CR
Cryospheric Sciences

Image of the Week – See How Seasonal Sea Ice Decline Differs!

Image of the Week – See How Seasonal Sea Ice Decline Differs!

Why do we care about sea ice in the first place?

  • Sea ice is important for several components of the climate system.
  • Due to its high albedo, sea ice reflects a high amount of the incoming solar radiation and is therefore relevant for the Earth’s energy budget.
  • Sea ice inhibits the exchange of heat, moisture and momentum between ocean and atmosphere, which usually occur at the sea surface.
  • Where sea ice forms, it releases heat and salt. When sea ice melts, it takes up heat and reduces the salinity of the surrounding water. Sea ice therefore redistributes heat and freshwater.
  • Sea ice provides habitat for plants and animals and hunting grounds for animals and indigenous populations.
  • Sea ice is an obstacle for shorter commercial shipping routes through the Arctic and oil and gas drilling.

The Arctic sea-ice cover is decreasing!

In recent decades, the Arctic sea-ice cover has been retreating rapidly. As we care about sea ice (see above!), scientists have been trying to understand this decline and to define a time span over which the sea-ice cover is expected to totally disappear (usually below 1 million km²). Up to now, research has mostly focused on the Arctic summer sea-ice cover, as this is expected to disappear much sooner than the winter cover. However, it is also of interest how winter sea-ice cover will evolve in the future and has evolved in the past.

What is meant by summer and winter sea-ice cover?

The Arctic sea-ice area follows a seasonal cycle with a maximum in late winter and a minimum in late summer (see figure below).

Figure 2: Arctic sea-ice concentration climatology from 1981-2010, at the approximate seasonal maximum (late winter) and minimum (late summer) levels based on passive microwave satellite data. (Credit : National Snow & Ice Data Center )

Figure 2: Arctic sea-ice concentration climatology from 1981-2010, at the approximate seasonal maximum (late winter) and minimum (late summer) levels based on passive microwave satellite data. (Credit : National Snow & Ice Data Center )

So, what about our Image of the Week?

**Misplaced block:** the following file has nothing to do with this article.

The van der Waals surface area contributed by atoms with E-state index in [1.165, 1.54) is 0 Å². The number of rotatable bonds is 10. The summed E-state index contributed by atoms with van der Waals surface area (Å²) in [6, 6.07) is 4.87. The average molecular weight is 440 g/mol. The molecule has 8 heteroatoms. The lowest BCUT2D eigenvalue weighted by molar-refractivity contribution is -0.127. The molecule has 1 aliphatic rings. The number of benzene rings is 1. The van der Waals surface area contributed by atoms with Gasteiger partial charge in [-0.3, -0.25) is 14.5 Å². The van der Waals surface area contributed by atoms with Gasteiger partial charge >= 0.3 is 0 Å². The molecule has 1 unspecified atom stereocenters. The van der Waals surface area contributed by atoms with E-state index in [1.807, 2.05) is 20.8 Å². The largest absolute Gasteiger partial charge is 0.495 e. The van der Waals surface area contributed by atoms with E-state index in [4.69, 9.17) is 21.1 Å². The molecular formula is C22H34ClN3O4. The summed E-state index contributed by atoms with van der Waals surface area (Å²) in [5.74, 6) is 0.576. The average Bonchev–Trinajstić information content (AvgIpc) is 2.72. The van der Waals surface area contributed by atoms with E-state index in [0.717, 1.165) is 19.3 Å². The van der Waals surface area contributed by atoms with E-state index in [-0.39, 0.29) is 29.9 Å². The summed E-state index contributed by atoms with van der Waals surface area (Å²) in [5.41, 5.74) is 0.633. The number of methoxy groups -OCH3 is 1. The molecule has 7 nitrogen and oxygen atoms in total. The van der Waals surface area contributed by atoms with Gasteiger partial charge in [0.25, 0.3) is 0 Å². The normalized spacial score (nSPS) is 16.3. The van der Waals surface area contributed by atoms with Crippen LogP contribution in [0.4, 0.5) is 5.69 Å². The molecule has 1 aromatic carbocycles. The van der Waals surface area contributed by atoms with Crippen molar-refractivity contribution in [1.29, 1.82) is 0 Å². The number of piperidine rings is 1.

In their study, Bathiany et al. (2016) compare the characteristics of the summer and winter sea-ice loss in the Arctic in general circulation models (GCMs). They investigate the changes in sea-ice area as a function of global annual mean surface air temperature. Summer sea-ice area (see red points) declines more linearly, “with no or a less pronounced change in slope”. Winter sea-ice area (see blue points), however, declines slowly at first and then more abruptly (this can still mean several years to decades, depending on the projection scenario used!). This abrupt decrease starts when ice volume is already very small.

How can this be?

Summer sea ice is distributed very heterogeneously over the Arctic, with very thick ice north of Greenland and Canada. It takes a given time (several years) until the thick multiyear ice (ice that has not melted during the previous summer) has melted. There can therefore still be ice in one location of the Arctic, while the rest of the area is ice-free. When these big “bunks” of ice have melted, then the summer sea-ice cover is gone. Large-scale abrupt shifts in sea ice therefore cannot occur in summer.

Winter sea ice, however, forms very homogeneously over the whole Arctic basin, when the ocean reaches the freezing temperature (the ocean temperature is relatively homogeneous over the basin). Warmer conditions in winter inhibit the growth of multiyear ice but a thin cover will always form on top of the ocean if the water is cold enough even if the ice melted in summer. Therefore, the sea-ice thickness and sea-ice volume decrease whereas the sea-ice area stays relatively constant and can still cover large areas (where the ocean is cold enough for ice to form). When the ocean does not reach the freezing temperature in winter, a large area of sea ice does not form any more and the sea-ice area declines abruptly.

What is the take-home message?

The explanation for the different behaviours in the retreat of summer and winter sea-ice is quite simple: the summer sea-ice cover disappears when all summer sea-ice has melted. The winter sea-ice cover disappears when no new ice forms in winter. As ice formation and ice melting are different processes governed by different mechanisms, the behaviour of the ice decline is different in both cases.

Note: These results are only relevant for the Arctic sea-ice cover as the Antarctic sea-ice cover is governed by different processes.

Further Reading

Acknowledgement: Thanks a lot to Sebastian Bathiany, who took the time to make sure I understood his paper well and helped me to make this blog entry understandable 🙂

Edited by Emma Smith and Sophie Berger

 

 

Clara Burgard is a PhD student at the Max Planck Institute for Meteorology in Hamburg. She investigates the evolution of sea ice in general circulation models (GCMs). There are still biases in the sea-ice representation in GCMs as they tend to underestimate the future sea-ice retreat. She tries to understand the reasons for these biases.

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